If there is an upside to the trauma we endured, it’s that it heightened my sense of what to look for when you suspect someone is in an abusive relationship.
From what many close to her attest, Fried, Florida’s Commissioner of Agriculture and Consumer Services, is in an abusive relationship with Bergmann. Audio from a 911 call reveals a witness to the couple’s altercation earlier this month saw Bergmann push Fried into the street “and then hit her again.” In another part of the call, asked whether anyone was hurt, the caller wasn’t sure, but said, “she’s been pushed really, really bad.”
For her part, Fried adamantly denies Bergmann has ever physically abused her.
When Fried begs her friends and staff to understand that “we have issues, obviously yes” and that he “drive(s) everyone crazy sometimes, yes.” … but “is the love of my life …” there could not be a louder warning signal that Fried is, at the very least, not in a healthy relationship.
AND YET … whether Fried is in an unhealthy, possibly abusive, relationship is really not the most concerning issue here.
No, as salacious as this story is — complete with video footage — what is most distressing is not what is happening to Fried, but what Fried, the most prominent female politician in Florida, thinks about domestic abuse and violence.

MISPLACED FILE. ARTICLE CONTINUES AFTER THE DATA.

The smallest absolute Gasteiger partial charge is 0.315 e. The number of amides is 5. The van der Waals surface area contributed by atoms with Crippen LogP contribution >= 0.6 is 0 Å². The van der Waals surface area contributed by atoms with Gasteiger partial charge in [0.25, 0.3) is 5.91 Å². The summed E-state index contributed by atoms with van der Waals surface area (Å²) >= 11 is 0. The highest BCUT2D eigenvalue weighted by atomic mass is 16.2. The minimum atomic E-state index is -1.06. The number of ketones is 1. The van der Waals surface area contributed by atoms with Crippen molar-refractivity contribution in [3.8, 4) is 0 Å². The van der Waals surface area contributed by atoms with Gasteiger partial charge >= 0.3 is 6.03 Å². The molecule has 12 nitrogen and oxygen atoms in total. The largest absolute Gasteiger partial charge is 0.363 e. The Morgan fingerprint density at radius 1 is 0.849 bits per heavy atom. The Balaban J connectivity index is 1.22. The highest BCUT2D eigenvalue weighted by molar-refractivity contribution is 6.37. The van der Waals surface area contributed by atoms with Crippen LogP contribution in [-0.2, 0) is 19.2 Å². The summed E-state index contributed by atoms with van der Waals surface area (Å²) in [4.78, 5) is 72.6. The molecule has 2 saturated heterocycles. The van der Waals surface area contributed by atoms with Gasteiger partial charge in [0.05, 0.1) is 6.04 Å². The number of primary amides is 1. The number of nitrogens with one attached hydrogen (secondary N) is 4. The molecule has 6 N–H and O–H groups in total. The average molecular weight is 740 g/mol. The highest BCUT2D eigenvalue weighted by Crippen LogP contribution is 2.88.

“I’m a 42-year-old, independently strong female and would never allow somebody to put their hands on me and to abuse me,” Fried told the media after news of what happened spilled into the street.
There are very few people who read those words and didn’t think that’s exactly what someone who is being abused would say. That they were echoed by Bergmann in a separate interview — “Nikki is the strongest, most independent woman I have ever met, I am in awe of her accomplishments” — tells you they are the words of a public relations effort.
But what Fried is saying here is that mature women can’t be abused. Unfortunately, we know that they are.
What Fried is saying here is that ‘independent’ women can’t be abused. Unfortunately, we know that they are.